The AC3 is a multi-institutional collaborative network that focuses on studies of cancer risk and outcomes among populations of African ancestry.

The American Association for Cancer Research (AACR) Team Science Award will be given to the African-Caribbean Cancer Consortium (AC3) at the AACR Annual Meeting 2023, which will take place April 14–19 at the Orange County Convention Center in Orlando, Florida.

The AC3 is a multi-institutional collaborative network that focuses on studies of cancer risk and outcomes among populations of African ancestry. The network is led by Camille Ragin, PhD, MPH, Fox Chase Cancer Center’s Associate Director of Diversity, Equity, and Inclusion.

“Our AC3 team’s commitment and scientific diversity are what give us impact. We are a multidisciplinary group of basic, translational, and clinical scientists who support initiatives in nations of the African diaspora, according to Ragin, who is also a professor in Fox Chase’s research programme on cancer prevention and control.”

“We have investigators in the United States, the Caribbean, and Africa. We are dedicated to training minority scientists to bring a variety of perspectives and hypotheses to more quickly advance cancer prevention and treatment discoveries.”

In collaboration with Eli Lilly and Company, the AACR offers the Team Science Award. It recognises an outstanding interdisciplinary research team for their contributions to cancer fundamental knowledge or for applying existing knowledge to advance detection, prevention, diagnosis, or treatment.

It is given to a team that is focused on a specific scientific goal that would otherwise be unattainable by any single member of the team.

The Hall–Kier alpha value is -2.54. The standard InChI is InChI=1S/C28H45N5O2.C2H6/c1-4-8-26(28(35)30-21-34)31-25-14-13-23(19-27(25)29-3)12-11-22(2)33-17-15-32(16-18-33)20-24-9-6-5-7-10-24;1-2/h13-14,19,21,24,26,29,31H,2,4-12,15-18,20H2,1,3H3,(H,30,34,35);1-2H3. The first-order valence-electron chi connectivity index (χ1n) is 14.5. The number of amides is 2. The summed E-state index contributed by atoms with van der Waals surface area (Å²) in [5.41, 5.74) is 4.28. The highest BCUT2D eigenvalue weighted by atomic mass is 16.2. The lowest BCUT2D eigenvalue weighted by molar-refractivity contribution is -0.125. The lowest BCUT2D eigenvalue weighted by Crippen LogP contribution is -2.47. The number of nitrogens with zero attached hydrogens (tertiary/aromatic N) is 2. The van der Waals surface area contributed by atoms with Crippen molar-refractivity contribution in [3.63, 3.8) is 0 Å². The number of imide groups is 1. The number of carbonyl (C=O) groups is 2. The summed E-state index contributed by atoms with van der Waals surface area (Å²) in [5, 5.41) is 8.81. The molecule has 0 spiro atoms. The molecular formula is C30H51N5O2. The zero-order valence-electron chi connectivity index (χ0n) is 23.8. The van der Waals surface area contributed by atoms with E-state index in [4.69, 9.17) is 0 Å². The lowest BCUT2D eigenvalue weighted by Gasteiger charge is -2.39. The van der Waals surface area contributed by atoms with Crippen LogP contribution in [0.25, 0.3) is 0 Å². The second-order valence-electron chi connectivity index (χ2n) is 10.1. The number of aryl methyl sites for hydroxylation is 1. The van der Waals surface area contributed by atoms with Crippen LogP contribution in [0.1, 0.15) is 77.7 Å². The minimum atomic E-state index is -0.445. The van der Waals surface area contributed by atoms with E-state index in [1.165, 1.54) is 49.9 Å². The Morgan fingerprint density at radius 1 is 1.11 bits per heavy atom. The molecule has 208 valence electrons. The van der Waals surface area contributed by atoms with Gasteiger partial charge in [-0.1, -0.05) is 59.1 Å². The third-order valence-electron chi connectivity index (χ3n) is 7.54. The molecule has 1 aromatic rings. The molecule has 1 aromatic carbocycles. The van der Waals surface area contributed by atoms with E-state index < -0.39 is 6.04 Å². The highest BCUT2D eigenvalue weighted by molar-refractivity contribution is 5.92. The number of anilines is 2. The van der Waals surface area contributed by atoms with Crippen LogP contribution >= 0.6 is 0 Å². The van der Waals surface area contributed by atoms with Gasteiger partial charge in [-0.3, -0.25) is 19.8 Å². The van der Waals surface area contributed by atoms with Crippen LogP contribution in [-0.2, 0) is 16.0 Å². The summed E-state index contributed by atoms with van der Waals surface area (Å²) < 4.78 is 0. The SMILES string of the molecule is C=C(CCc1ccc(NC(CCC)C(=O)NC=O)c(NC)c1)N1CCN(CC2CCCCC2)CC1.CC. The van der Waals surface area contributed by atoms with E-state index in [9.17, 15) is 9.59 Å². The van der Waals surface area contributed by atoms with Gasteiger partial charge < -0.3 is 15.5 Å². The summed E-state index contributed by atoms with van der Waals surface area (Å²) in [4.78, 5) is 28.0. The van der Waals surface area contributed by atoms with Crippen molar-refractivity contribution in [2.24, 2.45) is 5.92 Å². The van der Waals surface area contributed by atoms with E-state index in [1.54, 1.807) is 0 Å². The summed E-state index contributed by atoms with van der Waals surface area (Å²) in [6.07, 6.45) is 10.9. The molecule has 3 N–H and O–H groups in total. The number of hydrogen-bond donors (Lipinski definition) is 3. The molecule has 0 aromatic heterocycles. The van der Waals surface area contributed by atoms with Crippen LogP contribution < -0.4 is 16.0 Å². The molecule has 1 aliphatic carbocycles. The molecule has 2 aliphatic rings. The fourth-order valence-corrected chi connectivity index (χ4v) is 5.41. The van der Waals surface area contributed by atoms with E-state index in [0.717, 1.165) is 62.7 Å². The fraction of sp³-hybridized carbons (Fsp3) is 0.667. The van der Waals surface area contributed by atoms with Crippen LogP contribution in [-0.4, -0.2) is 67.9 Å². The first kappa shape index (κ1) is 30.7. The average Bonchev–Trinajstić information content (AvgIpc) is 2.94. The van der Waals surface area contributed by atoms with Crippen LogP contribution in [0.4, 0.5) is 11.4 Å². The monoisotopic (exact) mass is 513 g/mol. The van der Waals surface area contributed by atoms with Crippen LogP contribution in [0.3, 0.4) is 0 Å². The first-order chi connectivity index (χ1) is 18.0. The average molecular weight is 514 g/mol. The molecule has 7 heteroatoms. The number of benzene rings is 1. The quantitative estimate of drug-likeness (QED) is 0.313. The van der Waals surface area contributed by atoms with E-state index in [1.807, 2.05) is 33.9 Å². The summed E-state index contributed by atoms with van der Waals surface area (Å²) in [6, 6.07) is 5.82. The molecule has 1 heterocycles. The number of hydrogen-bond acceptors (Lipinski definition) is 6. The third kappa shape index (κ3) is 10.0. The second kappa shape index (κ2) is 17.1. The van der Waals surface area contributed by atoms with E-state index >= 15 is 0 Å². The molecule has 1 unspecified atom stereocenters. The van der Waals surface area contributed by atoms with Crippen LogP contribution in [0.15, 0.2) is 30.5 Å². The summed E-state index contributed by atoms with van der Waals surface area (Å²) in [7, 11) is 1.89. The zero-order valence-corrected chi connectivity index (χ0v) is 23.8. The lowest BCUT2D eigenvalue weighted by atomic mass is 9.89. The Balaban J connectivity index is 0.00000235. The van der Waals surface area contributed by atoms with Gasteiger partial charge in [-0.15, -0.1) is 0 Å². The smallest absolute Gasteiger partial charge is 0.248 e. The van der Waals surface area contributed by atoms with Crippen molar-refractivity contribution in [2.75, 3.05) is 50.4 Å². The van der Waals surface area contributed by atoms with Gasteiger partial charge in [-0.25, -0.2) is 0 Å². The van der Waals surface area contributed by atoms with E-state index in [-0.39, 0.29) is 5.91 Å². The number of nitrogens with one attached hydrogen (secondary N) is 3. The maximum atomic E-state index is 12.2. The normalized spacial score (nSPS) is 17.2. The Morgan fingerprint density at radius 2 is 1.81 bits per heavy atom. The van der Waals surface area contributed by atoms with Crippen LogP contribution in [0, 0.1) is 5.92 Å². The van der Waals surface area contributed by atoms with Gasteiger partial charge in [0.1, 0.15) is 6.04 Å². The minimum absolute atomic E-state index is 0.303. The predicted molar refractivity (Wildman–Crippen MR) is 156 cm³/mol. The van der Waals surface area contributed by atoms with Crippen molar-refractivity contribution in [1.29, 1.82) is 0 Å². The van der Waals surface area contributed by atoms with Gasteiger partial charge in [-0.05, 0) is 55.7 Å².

AC3 is a comprehensive resource for education, training, and research on cancer aetiology, screening, prevention, treatment, and survivorship in African-descent populations. The consortium’s goals are to advance the science of cancer prevention and control in African-descent populations by building knowledge and infrastructure.

The consortium was founded in 2006 in response to Black cancer disparities and under-representation of Blacks in studies and biobanks.

AC3 has since conducted a number of novel research projects, including studies of biomarkers of susceptibility to and outcomes from prostate cancer in men of African ancestry; cervical human papillomavirus (HPV) infections in Black women from the United States, Jamaica, Tobago, Barbados, Guadeloupe, and the Bahamas; and assessments of knowledge, perception, and attitudes towards HPV and the HPV vaccine in the United States and the Caribbean.

The AC3 team has over 150 peer-reviewed science journal publications and several cancer subspecialty working groups.

It is currently conducting a multinational study of African-descent prostate and breast cancer patients in nine Caribbean and African countries, as well as four sites in the United States, for molecular characterization of their tumours to inform therapeutic advancement. “Given the diversity of Black ancestry,” Ragin said, “understanding Black carcinogenesis and outcomes may illuminate and catalyse discovery for all of us.”

“We are both honoured and humbled by this award,” she added. “Team science is the most powerful and effective way for us to advance cancer science.” In this way, we can address the incredible complexity of cancer vulnerabilities and disparities.

This type of award recognises the importance and impact of the AC3’s work in the context of health equity and disparities. That is extremely important.” Ragin will accept the award on behalf of the entire AC3 team on Sunday, April 16, at the AACR Annual Meeting 2023 Opening Ceremony.